CULTURAL WORKINGS

Welcome to THE CULTURAL WORKER, a blog dedicated to protest arts on the Left ranging from the radical avant garde to revolutionary folk song. This blog is aligned with John Pietaro's revolutionary music website www.DissidentArts.com . The Cultural Worker celebrates art at its boldest and features a variety of articles, reviews, fiction, essays and musings by myself--a musician, writer, and labor organizer by design. Scroll straight down and you'll also find also find an extensive, ever-expanding Photo Exhibit of cultural workers in action, and a series of Radical Arts Links. The features herein will be decidedly revolutionary and unabashedly partisan---make no mistake about that. The neo-fascists and the slaves to capital and conformity will find no words of warmth in the content of this blog. The concept of the cultural worker as a force of fearless creativity, of social change, indeed as an artistic arm of radicalism, has always been left-wing when applied with any degree of honesty at all. No revolutionary act can be truly complete in the absence of art, no progressive campaign can retain its message sans the daring drumbeat of invention, no act of dissent can stand so strong as that which counts the musicians, writers, painters, dancers, actors and performance artists within its ranks. Here's to the history and legacy of cultural work in the throes of the good fight...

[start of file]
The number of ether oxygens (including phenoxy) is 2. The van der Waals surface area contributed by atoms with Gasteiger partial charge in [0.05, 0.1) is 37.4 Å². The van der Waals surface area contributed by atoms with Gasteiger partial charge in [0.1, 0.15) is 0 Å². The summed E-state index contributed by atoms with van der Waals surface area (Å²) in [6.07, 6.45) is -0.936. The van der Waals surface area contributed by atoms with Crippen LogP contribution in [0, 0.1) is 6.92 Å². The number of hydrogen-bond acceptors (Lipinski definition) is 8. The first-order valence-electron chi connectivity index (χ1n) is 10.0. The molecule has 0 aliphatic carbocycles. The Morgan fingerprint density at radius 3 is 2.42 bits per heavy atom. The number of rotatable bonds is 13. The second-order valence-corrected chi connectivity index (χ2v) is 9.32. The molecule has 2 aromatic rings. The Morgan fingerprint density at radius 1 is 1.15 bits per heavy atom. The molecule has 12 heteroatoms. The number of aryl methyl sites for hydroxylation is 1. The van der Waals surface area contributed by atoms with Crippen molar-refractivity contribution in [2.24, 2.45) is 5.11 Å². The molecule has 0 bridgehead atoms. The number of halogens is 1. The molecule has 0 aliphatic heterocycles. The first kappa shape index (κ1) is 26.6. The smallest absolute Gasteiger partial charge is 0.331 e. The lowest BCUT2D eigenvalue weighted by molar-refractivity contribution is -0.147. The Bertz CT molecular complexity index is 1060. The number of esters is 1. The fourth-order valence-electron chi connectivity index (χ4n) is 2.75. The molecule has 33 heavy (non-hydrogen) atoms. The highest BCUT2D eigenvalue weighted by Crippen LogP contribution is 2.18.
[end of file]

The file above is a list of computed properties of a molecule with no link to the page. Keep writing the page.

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Friday, December 3, 2010

PERFORMANCE REVIEW: Paul Robeson Tribute/Peekskill 60th Anivesary (2009)

Performance review by John Pietaro:

An Evening with Friends: A Celebration of the Legacy of Paul Robeson--A concert featuring: David Amram, Roy Haynes, Randy Weston, Tao Rodriguez-Seeger, Kenneth Anderson, Ty Jones, the Ray Blue Ensemble, and special guests.

September 4th 2009, Paramount Center for the Arts, Peekskill NY

The avenues of downtown Peekskill rang out with the spirit of Paul Robeson, sixty years to the day of the infamous concert which devolved into an all-out assault on performer and audience alike. The specter of Peekskill-1949 hung over the city’s historic Paramount Theatre throughout the proceedings, but couldn’t thwart the powerful feelings of celebration within. While many unionists, activists and at least a few Communists were in the nearly filled house, none felt the need to form a protective line around the stage area--as their counterparts did sixty years ago.